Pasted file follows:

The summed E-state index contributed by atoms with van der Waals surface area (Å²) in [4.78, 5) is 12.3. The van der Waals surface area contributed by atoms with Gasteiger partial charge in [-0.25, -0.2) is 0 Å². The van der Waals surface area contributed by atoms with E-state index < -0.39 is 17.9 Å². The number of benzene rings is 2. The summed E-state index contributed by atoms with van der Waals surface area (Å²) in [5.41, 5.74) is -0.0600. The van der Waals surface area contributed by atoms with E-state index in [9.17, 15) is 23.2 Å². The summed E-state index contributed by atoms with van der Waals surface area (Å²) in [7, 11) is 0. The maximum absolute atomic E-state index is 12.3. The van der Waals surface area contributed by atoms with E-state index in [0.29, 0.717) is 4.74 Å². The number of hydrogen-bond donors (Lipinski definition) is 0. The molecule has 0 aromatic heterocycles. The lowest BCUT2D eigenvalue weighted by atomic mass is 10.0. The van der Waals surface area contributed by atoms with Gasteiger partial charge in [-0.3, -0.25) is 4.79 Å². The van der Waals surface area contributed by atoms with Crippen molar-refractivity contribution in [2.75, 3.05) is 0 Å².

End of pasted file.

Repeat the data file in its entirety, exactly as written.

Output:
The summed E-state index contributed by atoms with van der Waals surface area (Å²) in [4.78, 5) is 12.3. The van der Waals surface area contributed by atoms with Gasteiger partial charge in [-0.25, -0.2) is 0 Å². The van der Waals surface area contributed by atoms with E-state index < -0.39 is 17.9 Å². The number of benzene rings is 2. The summed E-state index contributed by atoms with van der Waals surface area (Å²) in [5.41, 5.74) is -0.0600. The van der Waals surface area contributed by atoms with E-state index in [9.17, 15) is 23.2 Å². The summed E-state index contributed by atoms with van der Waals surface area (Å²) in [7, 11) is 0. The maximum absolute atomic E-state index is 12.3. The van der Waals surface area contributed by atoms with E-state index in [0.29, 0.717) is 4.74 Å². The number of hydrogen-bond donors (Lipinski definition) is 0. The molecule has 0 aromatic heterocycles. The lowest BCUT2D eigenvalue weighted by atomic mass is 10.0. The van der Waals surface area contributed by atoms with Gasteiger partial charge in [-0.3, -0.25) is 4.79 Å². The van der Waals surface area contributed by atoms with Crippen molar-refractivity contribution in [2.75, 3.05) is 0 Å².